Wednesday, July 14, 2010

A Widow's Might

While researching for a book that I'm writing I came across the most wonderfully insightful article with the same intended title, A Widow's Might, by Miriam Neff, which appeared sometime ago in Christianity Today.  In it her lead-in stated, "My husband's death forced me to change in ways I never wanted to."

With the addendum of the statement, "... or in ways I never imagined," I think that this very well sums up not only my experience with widowhood but those of many others that I've come across while on this journey.

I really don't even think that it's possible to stay the same after an event such as this touches your life. Regardless of the status of your relationship at the time of your husband's passing, the fact remains the same, that you built a life and a home together, and now half of you has been stripped away.

Everything must change, and to be honest, from a human standpoint, it couldn't come at a more inconvenient time.  Money, friends, status, family, your self identity, all are touched by the finger of your loss to some degree.

One of the most notable changes that you will probably experience is that of your people radar becoming more fine tuned.  Now more than at any other time in your life you'll begin to learn by trial and error how to read people, their motives, thoughts, and actions, to a greater degree. In some ways, you might even become a little harder.  The rose-colored glasses come off and bifocals take their place.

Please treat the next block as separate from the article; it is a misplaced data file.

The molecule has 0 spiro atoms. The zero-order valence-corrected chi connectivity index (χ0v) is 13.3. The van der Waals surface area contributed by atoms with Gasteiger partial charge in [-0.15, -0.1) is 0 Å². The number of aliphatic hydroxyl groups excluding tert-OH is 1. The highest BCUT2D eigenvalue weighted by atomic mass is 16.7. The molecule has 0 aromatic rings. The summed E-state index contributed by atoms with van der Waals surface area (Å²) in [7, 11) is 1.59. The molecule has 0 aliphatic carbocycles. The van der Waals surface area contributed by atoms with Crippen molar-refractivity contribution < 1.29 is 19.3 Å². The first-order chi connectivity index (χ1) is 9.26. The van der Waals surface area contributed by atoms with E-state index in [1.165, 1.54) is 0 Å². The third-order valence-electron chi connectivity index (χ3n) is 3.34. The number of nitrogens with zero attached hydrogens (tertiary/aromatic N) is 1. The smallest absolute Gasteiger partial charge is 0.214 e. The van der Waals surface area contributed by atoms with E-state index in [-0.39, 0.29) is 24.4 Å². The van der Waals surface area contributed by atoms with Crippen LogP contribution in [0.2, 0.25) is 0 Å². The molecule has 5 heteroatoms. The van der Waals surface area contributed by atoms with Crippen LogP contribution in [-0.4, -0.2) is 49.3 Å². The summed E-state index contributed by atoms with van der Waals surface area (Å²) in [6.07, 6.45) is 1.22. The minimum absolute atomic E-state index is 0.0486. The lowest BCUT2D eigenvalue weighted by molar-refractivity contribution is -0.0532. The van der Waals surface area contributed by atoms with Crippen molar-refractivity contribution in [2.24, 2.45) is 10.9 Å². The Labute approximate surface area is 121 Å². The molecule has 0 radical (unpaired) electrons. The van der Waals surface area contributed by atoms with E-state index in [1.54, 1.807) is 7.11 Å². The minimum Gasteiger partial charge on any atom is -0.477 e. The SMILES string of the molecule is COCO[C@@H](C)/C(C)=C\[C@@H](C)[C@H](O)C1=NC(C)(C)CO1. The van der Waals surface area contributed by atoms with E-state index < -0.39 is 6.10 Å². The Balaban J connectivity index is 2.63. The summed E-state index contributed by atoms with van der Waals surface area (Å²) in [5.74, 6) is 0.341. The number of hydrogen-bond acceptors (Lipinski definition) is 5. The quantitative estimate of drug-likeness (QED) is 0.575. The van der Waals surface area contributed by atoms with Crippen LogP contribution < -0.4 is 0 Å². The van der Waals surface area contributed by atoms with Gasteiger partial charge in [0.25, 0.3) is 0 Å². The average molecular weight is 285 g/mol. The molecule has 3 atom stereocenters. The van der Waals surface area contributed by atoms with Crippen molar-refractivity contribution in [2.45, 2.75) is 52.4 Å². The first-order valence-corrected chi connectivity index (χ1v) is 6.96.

You'll have the opportunity to see people at their best and to see them at their worst.  Kindness will come from places that you didn't expect and callousness from quarters you didn't anticipate.  Some friends and family will become strangers;  some strangers will become friends.  All in all, you'll find that so much during this season is not what you would have foreseen.

I'm of the opinion that widowhood will do either one of two things:  It will make or it will break you. I chose in my experience to be made.

A theme that you will hear me revisit over and over again as I share my experience with you is that refuge and safety can be found in the Word of God.  I'll probably sound like a broken record by the time we finish our association together, but it's something that I really want you to grasp early on because it truly works.

If in the midst of all of the upheaval you can grab hold to the Word of God -- and hang on -- you'll make it through all of this like a diamond forged in the fire.  When you come through on the other side you won't recognize yourself. It's not that you'll necessarily be better;  more accurately, you'll be stronger and you'll be different

So embrace the change.  Don't fight it.  Think of yourself right now as a caterpillar struggling to break free from the cocoon who one day will suddenly discover herself to be a beautiful butterfly taking wing to new horizons, new experiences, a new life.

Be blessed.

"Thou wilt keep him in perfect peace, whose mind is stayed on thee: because he trusteth in thee." Isaiah 26:3, KJV

*Photo via stock.xchng user oOlemon. 

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